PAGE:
Yes, some of us are born with a stronger intellect than others, and are more likely to be thinkers over doers. Nothing problematic about that.
But when our thinking comes with an emotional charge, it’s more than genetics. This looks like thinking that leaves you edgy, moody, or fearful.
So what else might be driving your busy mind?
Stress leads to overthinking because our mind is frantically seeking a solution.
Thankfully, stress is based on real problems, which means there are real solutions. Eventually, the problem sorts itself out, for better or worse, and the overthinking stops.
But what if it doesn’t? Your stress might have triggered anxiety.
Anxiety is the leading cause of overthinking, with the NHS reporting that one in five adults in the UK qualifies as having generalised anxiety disorder (GAD).
It’s different than stress as it often doesn’t have a logical cause. Or it begins with what seems logic, and takes you into progressively less logic directions. And the more you think, the more one feeling grows — fear.
Anxiety, on the other hand, doesn’t have an instant solution. But it can be managed and become far less of a problem using the following tools (which also help stress).
Mindfulness is now a mainstream tool quite simply because it works. It helps you recognise that thoughts are just thoughts, often based on a past you can’t change and a future you can’t control. With practise, you learn to not attach relevance to your thoughts, and develop a much quieter mind, meaning you are more able to enjoy what is right in front of you.
Sit on one chair and talk to the other chair from that perspective (I should stay because we share the exact same lifestyle and we have invested so many years).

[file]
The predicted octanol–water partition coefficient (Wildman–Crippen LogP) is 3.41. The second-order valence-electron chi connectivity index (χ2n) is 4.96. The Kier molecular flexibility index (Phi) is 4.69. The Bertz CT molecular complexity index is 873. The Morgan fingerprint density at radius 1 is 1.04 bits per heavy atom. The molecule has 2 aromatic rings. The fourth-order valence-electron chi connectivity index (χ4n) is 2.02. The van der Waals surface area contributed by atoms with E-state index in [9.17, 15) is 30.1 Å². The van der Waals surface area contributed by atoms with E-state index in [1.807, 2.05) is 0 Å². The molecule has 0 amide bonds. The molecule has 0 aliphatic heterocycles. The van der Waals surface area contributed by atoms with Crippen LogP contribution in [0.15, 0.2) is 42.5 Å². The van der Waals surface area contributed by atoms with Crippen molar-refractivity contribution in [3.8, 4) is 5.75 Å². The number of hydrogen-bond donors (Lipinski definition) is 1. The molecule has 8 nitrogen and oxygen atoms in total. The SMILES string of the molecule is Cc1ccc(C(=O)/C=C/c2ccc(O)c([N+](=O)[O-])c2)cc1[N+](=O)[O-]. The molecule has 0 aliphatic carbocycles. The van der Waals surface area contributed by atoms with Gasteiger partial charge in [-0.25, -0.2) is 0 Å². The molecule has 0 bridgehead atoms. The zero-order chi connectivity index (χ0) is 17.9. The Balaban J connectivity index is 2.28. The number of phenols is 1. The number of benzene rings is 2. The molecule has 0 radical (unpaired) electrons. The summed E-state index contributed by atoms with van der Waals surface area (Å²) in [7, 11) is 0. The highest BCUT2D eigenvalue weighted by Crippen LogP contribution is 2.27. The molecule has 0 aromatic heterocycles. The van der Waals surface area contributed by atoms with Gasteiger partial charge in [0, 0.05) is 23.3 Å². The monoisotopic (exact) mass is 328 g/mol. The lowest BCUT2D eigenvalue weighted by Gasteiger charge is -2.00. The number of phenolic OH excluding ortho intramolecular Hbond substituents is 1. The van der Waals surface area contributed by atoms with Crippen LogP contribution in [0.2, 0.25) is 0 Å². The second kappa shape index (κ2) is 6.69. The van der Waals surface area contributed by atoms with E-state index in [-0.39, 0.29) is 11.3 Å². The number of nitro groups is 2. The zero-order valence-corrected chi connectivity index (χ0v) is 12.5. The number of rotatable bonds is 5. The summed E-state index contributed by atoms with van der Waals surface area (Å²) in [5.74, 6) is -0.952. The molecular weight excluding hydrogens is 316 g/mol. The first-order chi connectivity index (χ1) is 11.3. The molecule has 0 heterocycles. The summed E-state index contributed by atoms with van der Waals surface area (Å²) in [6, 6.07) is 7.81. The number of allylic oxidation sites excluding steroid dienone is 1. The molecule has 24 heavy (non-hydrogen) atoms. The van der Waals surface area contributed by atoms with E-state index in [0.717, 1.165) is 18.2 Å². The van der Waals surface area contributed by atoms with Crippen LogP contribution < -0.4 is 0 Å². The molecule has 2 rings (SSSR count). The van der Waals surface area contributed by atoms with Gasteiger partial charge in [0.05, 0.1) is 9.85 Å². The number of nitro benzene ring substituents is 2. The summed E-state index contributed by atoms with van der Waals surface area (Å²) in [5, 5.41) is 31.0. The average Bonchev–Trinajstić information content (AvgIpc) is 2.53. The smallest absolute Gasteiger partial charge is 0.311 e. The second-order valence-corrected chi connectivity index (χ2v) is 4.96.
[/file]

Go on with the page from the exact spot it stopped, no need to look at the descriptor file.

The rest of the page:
Switch chairs and speak now from the other side (but he doesn’t support c and it makes me feel really low, and our sex life is over).
Keep switching chairs seeing where it takes you, not judging what comes up but just speaking as freely as possible and allowing your unconscious to unload.
Conscious breathing is gaining ground as a mental health tool. Breathing into your diaphragm in counted, measured breaths lowers stress and anxiety. They trigger the sympathetic nervous system, meaning you are on a cortisol high and tense. Breathing triggers the opposite, the parasympathetic nervous system, which gives a feeling of calmness.
5. Consistent exercise.
Exercise is on the NHS list of things to do to counter anxiety. And it’s hardly surprising.
An overview of all current research to date on anxiety and exercise shows that it doesn’t just help by giving us a distraction from thinking (although that bit helps). It does affect both our brain and body in ways that physiologically lower stress and anxiety.